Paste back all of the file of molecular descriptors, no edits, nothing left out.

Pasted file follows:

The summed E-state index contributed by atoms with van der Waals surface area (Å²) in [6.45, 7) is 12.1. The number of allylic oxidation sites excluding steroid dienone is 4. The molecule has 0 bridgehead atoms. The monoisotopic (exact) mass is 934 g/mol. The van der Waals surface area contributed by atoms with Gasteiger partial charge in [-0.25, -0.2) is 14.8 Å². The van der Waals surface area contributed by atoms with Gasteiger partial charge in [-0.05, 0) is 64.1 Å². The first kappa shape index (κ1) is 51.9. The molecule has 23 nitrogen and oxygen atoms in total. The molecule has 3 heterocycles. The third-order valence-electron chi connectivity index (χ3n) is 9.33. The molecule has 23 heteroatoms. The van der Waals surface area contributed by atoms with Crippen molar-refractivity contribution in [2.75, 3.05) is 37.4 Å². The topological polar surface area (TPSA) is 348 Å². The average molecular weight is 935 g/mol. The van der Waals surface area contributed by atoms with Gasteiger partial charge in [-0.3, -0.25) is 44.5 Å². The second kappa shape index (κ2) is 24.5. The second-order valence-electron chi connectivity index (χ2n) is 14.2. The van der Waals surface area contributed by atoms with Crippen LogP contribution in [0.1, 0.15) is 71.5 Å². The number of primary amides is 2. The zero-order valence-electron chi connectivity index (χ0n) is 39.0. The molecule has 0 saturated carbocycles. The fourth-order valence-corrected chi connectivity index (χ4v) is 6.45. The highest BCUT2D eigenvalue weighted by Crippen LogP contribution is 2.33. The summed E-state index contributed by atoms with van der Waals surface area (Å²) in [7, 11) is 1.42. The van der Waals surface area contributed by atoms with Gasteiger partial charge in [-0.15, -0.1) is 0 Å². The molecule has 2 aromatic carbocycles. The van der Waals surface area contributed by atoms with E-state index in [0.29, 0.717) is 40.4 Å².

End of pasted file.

The summed E-state index contributed by atoms with van der Waals surface area (Å²) in [6.45, 7) is 12.1. The number of allylic oxidation sites excluding steroid dienone is 4. The molecule has 0 bridgehead atoms. The monoisotopic (exact) mass is 934 g/mol. The van der Waals surface area contributed by atoms with Gasteiger partial charge in [-0.25, -0.2) is 14.8 Å². The van der Waals surface area contributed by atoms with Gasteiger partial charge in [-0.05, 0) is 64.1 Å². The first kappa shape index (κ1) is 51.9. The molecule has 23 nitrogen and oxygen atoms in total. The molecule has 3 heterocycles. The third-order valence-electron chi connectivity index (χ3n) is 9.33. The molecule has 23 heteroatoms. The van der Waals surface area contributed by atoms with Crippen molar-refractivity contribution in [2.75, 3.05) is 37.4 Å². The topological polar surface area (TPSA) is 348 Å². The average molecular weight is 935 g/mol. The van der Waals surface area contributed by atoms with Gasteiger partial charge in [-0.3, -0.25) is 44.5 Å². The second kappa shape index (κ2) is 24.5. The second-order valence-electron chi connectivity index (χ2n) is 14.2. The van der Waals surface area contributed by atoms with Crippen LogP contribution in [0.1, 0.15) is 71.5 Å². The number of primary amides is 2. The zero-order valence-electron chi connectivity index (χ0n) is 39.0. The molecule has 0 saturated carbocycles. The fourth-order valence-corrected chi connectivity index (χ4v) is 6.45. The highest BCUT2D eigenvalue weighted by Crippen LogP contribution is 2.33. The summed E-state index contributed by atoms with van der Waals surface area (Å²) in [7, 11) is 1.42. The van der Waals surface area contributed by atoms with Gasteiger partial charge in [-0.15, -0.1) is 0 Å². The molecule has 2 aromatic carbocycles. The van der Waals surface area contributed by atoms with E-state index in [0.29, 0.717) is 40.4 Å².